11:45–3: rec time/lunch
3–5:30: workshops with Eilbert & Koo
5:30–7: rec time/happy hour
Sunday, June 4
9–10:15: “Fact-Based Poems: Truth and Beauty” / Jessica Greenbaum
Our fact-distressed political climate highlights our great reliance on and respect for the shocking piquancy of reality. This workshop will include readings of poems based on fact and biography, including Deborah Larsen’s Stitching Porcelain, from the life of Matteo Ricci, the sixteenth-century monk who travelled to China’s “Middle Kingdom”; Nicole Cooley’s The Afflicted Girls, written in collaboration with primary source materials of the Salem witch trials; Erica Funkhouser’s poems about the actual Johnny Appleseed; and other poets offering facts about personages and the natural world in their work. Participants can expect to do their own abbreviated Internet research on chosen people or entities that fuel your curiosity. Weather phenomena, indigenous languages, variants of poker, the history of Iceland, Diana Nyad’s world’s records, the brilliance of design in the wings (and other parts) of the great horned owl—these are the kinds of subjects that might reflect what you choose to understand more about the world and, inevitably as poetry would have it, the self.
10:30–11:45: “A Particular Moment: One Approach to Writing Political Poetry” / Joshua Mehigan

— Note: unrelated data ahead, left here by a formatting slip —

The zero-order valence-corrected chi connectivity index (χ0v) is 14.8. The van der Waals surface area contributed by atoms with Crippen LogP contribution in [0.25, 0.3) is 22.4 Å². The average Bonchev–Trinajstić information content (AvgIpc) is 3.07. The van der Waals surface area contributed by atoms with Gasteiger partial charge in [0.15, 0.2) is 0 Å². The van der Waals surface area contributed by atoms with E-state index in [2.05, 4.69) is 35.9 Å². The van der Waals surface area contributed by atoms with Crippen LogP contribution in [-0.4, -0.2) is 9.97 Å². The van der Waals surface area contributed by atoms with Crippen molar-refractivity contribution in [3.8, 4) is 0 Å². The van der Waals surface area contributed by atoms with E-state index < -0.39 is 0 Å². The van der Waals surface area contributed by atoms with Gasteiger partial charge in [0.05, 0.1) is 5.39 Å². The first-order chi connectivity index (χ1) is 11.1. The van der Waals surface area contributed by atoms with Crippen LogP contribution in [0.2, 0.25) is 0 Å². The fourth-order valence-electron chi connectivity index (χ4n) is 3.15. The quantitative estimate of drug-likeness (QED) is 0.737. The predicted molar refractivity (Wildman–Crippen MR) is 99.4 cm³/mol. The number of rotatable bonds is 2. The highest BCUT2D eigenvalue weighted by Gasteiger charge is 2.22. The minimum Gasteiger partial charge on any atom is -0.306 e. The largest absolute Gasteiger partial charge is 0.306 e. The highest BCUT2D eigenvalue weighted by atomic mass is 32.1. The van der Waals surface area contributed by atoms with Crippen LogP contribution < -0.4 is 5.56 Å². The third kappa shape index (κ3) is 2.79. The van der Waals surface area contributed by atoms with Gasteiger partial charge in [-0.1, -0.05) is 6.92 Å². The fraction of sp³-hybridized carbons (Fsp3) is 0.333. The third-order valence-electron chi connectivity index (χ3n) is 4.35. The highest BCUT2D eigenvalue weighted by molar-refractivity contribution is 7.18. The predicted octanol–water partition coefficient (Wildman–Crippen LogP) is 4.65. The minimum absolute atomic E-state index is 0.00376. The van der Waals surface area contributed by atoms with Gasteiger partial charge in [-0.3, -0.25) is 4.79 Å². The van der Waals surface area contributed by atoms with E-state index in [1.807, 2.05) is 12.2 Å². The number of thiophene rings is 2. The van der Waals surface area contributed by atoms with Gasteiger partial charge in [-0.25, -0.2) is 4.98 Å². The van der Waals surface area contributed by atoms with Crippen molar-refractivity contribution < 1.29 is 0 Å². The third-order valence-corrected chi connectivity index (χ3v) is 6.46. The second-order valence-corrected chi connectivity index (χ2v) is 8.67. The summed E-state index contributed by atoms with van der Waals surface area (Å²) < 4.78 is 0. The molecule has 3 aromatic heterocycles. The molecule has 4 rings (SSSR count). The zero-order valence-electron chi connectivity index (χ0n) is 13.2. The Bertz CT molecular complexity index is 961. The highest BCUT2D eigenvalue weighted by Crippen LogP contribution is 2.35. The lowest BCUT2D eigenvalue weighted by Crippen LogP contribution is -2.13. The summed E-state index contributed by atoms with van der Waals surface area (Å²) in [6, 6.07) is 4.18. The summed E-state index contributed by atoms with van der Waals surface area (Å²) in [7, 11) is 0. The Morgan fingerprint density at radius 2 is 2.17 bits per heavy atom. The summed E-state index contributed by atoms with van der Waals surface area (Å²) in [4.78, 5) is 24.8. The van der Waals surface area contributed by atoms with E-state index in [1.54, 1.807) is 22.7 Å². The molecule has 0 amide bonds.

The current and long-overdue resurgence in politically-engaged poetry has sparked a new set of challenges for contemporary poets. In this workshop, we’ll read a small selection of short poems (e.g. Brooks, Fenton and Stallings), each using apparently simple description, imagery and language to engage with a sweepingly complex social moment. We’ll look at these poets’ artful deployment of unostentatious metaphor, nuanced language and phrasing, and sonic effects, with an eye to learning a few strategies for writing effective political poems. In particular, we’ll observe how poets zero in on just the right verbal and imaginative material to evoke a complex physical and moral universe. We’ll also think about how to avoid common pitfalls like heavyhandedness or quickly-dated references, and we’ll sound our models for new ways to create our own powerful poems of protest or witness.
11:45–3: rec time/lunch
3–5:30: workshops with Greenbaum & Mehigan